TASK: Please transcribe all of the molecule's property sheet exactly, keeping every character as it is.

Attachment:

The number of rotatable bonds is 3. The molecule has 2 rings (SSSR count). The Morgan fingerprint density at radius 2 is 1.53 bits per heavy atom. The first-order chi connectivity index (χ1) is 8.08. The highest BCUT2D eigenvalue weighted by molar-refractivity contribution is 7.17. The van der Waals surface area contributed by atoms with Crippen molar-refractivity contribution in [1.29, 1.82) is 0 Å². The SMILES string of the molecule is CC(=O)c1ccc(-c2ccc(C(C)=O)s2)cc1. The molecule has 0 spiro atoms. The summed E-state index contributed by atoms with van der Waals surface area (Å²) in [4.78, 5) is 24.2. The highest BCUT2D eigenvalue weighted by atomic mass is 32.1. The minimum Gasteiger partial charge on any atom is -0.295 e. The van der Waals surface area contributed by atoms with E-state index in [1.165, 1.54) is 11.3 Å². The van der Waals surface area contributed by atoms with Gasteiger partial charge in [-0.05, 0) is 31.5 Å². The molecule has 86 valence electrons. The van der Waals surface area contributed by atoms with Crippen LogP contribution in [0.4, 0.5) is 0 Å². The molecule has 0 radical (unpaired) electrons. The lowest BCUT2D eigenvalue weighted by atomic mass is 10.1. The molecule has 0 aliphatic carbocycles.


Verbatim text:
The number of rotatable bonds is 3. The molecule has 2 rings (SSSR count). The Morgan fingerprint density at radius 2 is 1.53 bits per heavy atom. The first-order chi connectivity index (χ1) is 8.08. The highest BCUT2D eigenvalue weighted by molar-refractivity contribution is 7.17. The van der Waals surface area contributed by atoms with Crippen molar-refractivity contribution in [1.29, 1.82) is 0 Å². The SMILES string of the molecule is CC(=O)c1ccc(-c2ccc(C(C)=O)s2)cc1. The molecule has 0 spiro atoms. The summed E-state index contributed by atoms with van der Waals surface area (Å²) in [4.78, 5) is 24.2. The highest BCUT2D eigenvalue weighted by atomic mass is 32.1. The minimum Gasteiger partial charge on any atom is -0.295 e. The van der Waals surface area contributed by atoms with E-state index in [1.165, 1.54) is 11.3 Å². The van der Waals surface area contributed by atoms with Gasteiger partial charge in [-0.05, 0) is 31.5 Å². The molecule has 86 valence electrons. The van der Waals surface area contributed by atoms with Crippen LogP contribution in [0.4, 0.5) is 0 Å². The molecule has 0 radical (unpaired) electrons. The lowest BCUT2D eigenvalue weighted by atomic mass is 10.1. The molecule has 0 aliphatic carbocycles.